Scientists have speculated for decades that spotted knapweed is able to spread over large areas because of a secret weapon - an ability to release a chemical that kills surrounding plants. Until now, they have never been able to put their thumb on the phenomenon, but recently a Colorado State horticulture researcher who specializes in plant roots identified and isolated the chemical for the first time. What's more, the chemical is a completely natural and environmentally friendly herbicide that kills other weeds.
The discovery and isolation of the chemical, called catechin, within spotted knapweed may revolutionize the war against weeds.
"For years, scientists have talked about this chemical, but they couldn't find it because it was almost impossible to separate from all the other compounds that naturally occur in soil," said Jorge Vivanco, Agricultural Experiment Station researcher and assistant professor of horticultural biotechnology at Colorado State. "We looked for it in the plant and found that the roots secrete the chemical."
Vivanco and a team of researchers at Colorado State, including postdoctoral candidate Harsh Pal Bais and professor Frank Stermitz, are investigating a wealth of applications for the chemical.
Catechin, which can be extracted in laboratories, acts as a natural herbicide to most other plants, although grasses and grassy-like plants, such as wheat, show some resistance to it. This discovery alone holds much potential. For example, it may mean that specific amounts of catechin could be used on lawns to kill weeds without killing grass or on wheat without damaging the crop. The chemical also is environmentally friendly and has existed in the soil for decades.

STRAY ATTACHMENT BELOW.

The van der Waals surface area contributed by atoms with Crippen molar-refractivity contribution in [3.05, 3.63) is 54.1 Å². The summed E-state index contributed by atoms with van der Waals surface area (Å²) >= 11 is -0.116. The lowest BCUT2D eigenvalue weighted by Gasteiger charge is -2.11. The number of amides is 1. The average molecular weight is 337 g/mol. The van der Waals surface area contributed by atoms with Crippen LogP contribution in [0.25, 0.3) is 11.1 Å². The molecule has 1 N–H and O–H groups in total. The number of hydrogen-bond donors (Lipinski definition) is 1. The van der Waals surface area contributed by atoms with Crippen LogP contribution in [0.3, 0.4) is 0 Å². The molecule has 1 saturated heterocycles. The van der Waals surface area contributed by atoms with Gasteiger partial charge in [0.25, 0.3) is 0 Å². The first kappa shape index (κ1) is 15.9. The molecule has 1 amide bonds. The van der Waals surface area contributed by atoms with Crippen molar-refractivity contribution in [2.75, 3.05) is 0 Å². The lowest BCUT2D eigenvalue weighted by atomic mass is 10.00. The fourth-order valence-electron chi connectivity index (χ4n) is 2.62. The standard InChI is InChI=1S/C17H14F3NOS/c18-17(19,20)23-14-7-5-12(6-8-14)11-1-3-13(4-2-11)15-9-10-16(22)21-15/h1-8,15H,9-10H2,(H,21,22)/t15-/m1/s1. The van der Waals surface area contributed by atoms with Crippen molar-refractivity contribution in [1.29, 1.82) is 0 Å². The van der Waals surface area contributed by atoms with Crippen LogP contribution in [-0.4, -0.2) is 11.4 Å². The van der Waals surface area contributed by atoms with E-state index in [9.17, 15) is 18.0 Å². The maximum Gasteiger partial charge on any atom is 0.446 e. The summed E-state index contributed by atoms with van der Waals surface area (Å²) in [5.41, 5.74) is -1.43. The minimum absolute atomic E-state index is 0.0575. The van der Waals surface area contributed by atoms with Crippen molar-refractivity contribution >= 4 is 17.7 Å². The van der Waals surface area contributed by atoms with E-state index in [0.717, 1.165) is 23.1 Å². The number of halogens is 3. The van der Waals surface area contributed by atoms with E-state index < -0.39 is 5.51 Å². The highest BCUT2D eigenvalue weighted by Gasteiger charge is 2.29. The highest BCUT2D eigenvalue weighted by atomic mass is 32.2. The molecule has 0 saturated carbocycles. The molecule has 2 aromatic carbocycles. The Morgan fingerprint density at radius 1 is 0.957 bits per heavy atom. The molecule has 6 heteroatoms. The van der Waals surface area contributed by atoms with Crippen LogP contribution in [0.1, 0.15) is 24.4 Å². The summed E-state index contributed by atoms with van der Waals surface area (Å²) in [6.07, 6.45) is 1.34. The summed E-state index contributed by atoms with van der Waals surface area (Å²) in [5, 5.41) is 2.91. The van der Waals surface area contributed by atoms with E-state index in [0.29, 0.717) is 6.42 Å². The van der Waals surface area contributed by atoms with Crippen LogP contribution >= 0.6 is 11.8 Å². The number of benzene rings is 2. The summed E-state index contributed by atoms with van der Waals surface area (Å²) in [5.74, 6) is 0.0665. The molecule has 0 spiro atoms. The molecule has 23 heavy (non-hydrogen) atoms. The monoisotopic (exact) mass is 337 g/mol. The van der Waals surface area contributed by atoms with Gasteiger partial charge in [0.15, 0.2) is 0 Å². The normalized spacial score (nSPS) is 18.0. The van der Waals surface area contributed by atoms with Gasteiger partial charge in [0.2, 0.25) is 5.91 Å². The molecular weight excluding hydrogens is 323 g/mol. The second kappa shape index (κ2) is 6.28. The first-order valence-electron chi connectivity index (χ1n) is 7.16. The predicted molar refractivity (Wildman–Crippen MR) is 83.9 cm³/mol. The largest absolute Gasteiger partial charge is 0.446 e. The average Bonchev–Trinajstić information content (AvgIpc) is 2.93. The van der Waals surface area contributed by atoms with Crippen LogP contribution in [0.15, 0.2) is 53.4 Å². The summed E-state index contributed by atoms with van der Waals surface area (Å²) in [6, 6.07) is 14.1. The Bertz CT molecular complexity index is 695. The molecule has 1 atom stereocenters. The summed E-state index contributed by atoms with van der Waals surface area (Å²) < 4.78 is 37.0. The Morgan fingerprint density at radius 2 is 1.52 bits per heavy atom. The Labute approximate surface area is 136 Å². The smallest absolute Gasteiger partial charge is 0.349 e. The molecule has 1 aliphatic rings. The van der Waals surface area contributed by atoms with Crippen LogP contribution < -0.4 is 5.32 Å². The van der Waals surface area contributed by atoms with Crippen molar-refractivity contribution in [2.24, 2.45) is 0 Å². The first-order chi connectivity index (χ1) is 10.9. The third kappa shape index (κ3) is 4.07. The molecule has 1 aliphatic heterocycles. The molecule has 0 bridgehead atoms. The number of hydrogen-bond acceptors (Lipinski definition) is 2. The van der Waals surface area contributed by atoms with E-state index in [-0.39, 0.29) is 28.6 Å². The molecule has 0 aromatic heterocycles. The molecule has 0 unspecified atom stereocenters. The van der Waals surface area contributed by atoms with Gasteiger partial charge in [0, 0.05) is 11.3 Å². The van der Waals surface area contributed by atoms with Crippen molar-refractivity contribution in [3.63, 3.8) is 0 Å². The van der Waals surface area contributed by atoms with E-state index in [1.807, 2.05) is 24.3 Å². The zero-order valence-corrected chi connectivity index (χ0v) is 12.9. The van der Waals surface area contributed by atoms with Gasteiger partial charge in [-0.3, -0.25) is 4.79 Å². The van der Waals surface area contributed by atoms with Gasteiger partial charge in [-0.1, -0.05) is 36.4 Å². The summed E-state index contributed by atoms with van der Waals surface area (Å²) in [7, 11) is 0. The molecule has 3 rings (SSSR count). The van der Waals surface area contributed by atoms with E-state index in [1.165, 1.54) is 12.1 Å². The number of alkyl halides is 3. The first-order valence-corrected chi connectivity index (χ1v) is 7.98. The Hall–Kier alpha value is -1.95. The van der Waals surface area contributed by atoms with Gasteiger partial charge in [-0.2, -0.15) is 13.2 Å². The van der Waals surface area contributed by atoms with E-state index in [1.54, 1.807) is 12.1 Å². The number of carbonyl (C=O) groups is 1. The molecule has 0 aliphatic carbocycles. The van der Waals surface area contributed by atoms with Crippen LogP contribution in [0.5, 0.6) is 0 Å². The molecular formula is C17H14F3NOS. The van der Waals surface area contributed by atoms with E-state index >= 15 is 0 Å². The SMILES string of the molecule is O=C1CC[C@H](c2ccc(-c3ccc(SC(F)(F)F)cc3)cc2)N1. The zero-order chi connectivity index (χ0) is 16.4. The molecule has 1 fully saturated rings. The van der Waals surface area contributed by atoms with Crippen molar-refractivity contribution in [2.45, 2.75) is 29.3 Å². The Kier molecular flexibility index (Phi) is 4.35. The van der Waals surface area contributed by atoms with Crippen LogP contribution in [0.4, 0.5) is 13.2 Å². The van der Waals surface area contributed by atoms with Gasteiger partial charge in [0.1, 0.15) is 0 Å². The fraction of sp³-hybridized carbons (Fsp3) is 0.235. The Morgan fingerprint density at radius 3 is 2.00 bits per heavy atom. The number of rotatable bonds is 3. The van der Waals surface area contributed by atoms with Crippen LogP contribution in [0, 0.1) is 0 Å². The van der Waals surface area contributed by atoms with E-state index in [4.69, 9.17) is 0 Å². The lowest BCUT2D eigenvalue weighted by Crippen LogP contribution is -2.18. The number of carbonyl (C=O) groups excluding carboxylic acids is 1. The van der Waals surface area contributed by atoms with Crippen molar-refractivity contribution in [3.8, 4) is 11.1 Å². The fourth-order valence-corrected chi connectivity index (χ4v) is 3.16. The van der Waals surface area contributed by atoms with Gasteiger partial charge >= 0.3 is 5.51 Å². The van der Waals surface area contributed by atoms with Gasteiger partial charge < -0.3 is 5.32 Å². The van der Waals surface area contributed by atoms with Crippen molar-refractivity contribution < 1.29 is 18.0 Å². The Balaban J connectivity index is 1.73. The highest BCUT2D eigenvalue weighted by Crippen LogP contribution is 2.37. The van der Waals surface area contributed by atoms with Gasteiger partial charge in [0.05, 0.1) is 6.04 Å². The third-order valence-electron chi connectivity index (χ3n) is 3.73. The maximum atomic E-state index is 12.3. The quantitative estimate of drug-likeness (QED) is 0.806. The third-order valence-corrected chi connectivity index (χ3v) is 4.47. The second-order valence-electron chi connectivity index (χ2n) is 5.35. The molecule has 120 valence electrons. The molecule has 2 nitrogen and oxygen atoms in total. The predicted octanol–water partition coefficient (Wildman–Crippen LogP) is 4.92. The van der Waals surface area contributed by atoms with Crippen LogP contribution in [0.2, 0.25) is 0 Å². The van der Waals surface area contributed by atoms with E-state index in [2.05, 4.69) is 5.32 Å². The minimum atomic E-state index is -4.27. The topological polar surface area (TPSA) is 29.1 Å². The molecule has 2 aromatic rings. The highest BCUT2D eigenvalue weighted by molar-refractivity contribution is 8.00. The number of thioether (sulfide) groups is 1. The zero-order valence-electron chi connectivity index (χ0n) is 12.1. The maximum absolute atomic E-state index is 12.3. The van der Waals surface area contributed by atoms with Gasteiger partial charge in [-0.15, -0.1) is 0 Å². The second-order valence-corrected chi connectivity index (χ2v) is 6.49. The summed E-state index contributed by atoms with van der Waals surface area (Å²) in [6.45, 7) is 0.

Catechin kills other species of knapweed and is fatal to spotted knapweed only when artificially inserted into its cells in a laboratory. In nature, spotted knapweed does not permit catechin to re-enter the plant once the chemical is produced and released into the soil.
"It is a clever root to produce, secrete, and protect itself from this chemical," Vivanco said. "There are only small amounts of catechin inside the root at any given time; it secretes it as it produces it."
The team has found that spraying catechin on plants or adding it to soil is as effective as 2, 4-D against pigweed, lambs quarters, and other common weeds. Catechin usually kills cells within the plants in an hour and kills the plants in about a week. The team still is investigating the length of time that it remains active in the soil to prohibit plant growth and how far into the soil the chemical travels after it is released. They also are looking at counter-active chemicals that may be released by other plants, such as plants native to Europe and Eastern Europe, where spotted knapweed originated; many plants native to that area are resistant to catechin.
The researchers are working with commercial companies to make spotted knapweed catechin spray available to consumers within a year or two.
Colorado State researchers also are working to transfer the genes that produce the natural chemical into other plants to give them a built-in defense mechanism against weeds.
Perhaps one of the most promising applications of the discovery is the fact that spotted knapweed has such a complex defense mechanism. Spotted knapweed continuously secretes catechin, but immediately begins to produce and release higher quantities of chemicals at the slightest hint of a threat or stress. Just tapping its leaves automatically accelerates the plant's chemical response. This trait could impact how long it takes the soil to recover from the chemical to allow other plants to grow; for example, during stress, such as a drought or an infestation of insects that feed on the plant, more of the chemical may be released and over a longer period of time.